During this past football season, the NFL fined DALLAS COWBOYS quarterback Troy Aikman $40,000. His crime? Wearing ADIDAS shoes on the field during a game without covering the distinctive stripes on the side that are the ADIDAS' logo. That's a no-no because ADIDAS isn't one of the NFL's official shoes (NIKE and REEBOK are). To offset his fine, Aikman was paid $200,000 by LOGO ATHLETIC to wear their cap off the field. Sports marketer Dean Bonham figured every 30 seconds of TV exposure of Aikman in his cap was worth $109,000 in publicity. "It not team against team, but company against company," commented Michael Jacobsen, Editor of SPORTSTYLE MAGAZINE.

Endorsements are big business, and they are not just limited to pro sports. In the movie industry, ever since "E.T." boosted the sales of Reese's Pieces by 65 percent, movie props have belonged to the highest bidder, reflecting the corrosive belief that, in Hollywood at least, everything is for sale. According to Ed Russell, a public relations official for TRISTAR PICTURES, "When a promotion or a publicity event works hand-in-hand with a film, it's a win-win situation for everyone involved." This attitude seems to neglect the feelings of the ticket-buying public who pay $5 to $7.50 only to sit captive while commercials run during the previews, or endure movies with in-your-face product positioning. (Ever notice how many movies feature either a Coke machine or actors drinking from cans of Coke with all the labels pointing towards the camera?) The product-plugging industry has expanded so much that it now even has its own trade association.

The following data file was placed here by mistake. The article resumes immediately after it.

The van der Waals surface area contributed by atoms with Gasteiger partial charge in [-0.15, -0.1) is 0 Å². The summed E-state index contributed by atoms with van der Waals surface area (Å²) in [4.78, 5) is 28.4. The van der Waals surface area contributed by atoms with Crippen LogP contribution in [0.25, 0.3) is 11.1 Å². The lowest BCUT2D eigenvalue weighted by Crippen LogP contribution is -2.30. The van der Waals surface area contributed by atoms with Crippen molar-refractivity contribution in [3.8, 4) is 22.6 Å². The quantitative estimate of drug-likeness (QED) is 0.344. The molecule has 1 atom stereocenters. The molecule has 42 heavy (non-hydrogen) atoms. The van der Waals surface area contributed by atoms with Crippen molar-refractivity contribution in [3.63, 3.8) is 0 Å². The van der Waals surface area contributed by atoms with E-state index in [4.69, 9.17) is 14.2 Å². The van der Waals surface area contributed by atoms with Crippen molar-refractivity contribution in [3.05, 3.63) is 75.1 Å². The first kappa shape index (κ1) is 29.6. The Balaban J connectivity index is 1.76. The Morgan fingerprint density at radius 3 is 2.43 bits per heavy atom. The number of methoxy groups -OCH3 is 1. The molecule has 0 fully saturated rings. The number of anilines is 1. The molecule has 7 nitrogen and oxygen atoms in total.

Russell's comments also downplay a legal battle that is currently raging between SONY (TRISTAR's corporate parent) and REEBOK over what REEBOK claims was a breach of contract concerning positioning of their product in the movie, "Jerry McGuire." In that movie, Tom Cruise portrays a sports agent who rebels against the soul-sapping greed of his profession. In the end, McGuire finds redemption in his belief that the sports-management business centers on enduring values and "is not just about basketball shoes or official licensed merchandise." With these lofty themes, it seems ironic that TRISTAR accepted $1.5 million from REEBOK for product tie-ins to the movie. The plan was to feature Cuba Gooding Jr. as football star Rod Tidwell in his own REEBOK commercial to be shown during the closing credits of the movie. Artistic license reigned and the ad was cut at the last moment. To add insult to the injury, the only remaining reference to REEBOCK in the movie was when Tidwell bellows, "F___ REEBOCK!" In their defense, TRISTAR claims that REEBOK was aware that SONY had no legal obligation to include the commercial in the film. The product endorsement business is not pretty.

So what is it doing in the classrooms of our children? Businesses are hungrily eyeing the teen market, which spends $100 billion a year on everything from cosmetics to hamburgers. Bowing to the pressure of lagging tax funds, more and more schools are permitting ads on school buses, direct mailings to parents of students, and even ads in school halls and classrooms. In Colorado Springs, which pioneered the idea of advertising in schools in 1993, a CUB FOODS grocery chain poster in the library urges kids to read, in the gym a cartoon character reaches for a Mountain Dew, and a mortgage company ad hangs in the hallway next to an area where parents drop off their children. And if they aren't invited through the front door of a school, some businesses slip in through the back door: soft drink companies are placing vending machines in school cafeterias in exchange for shared profits, teachers receive free posters and videos promoting products, and sports shoe companies outfit school teams in sneakers.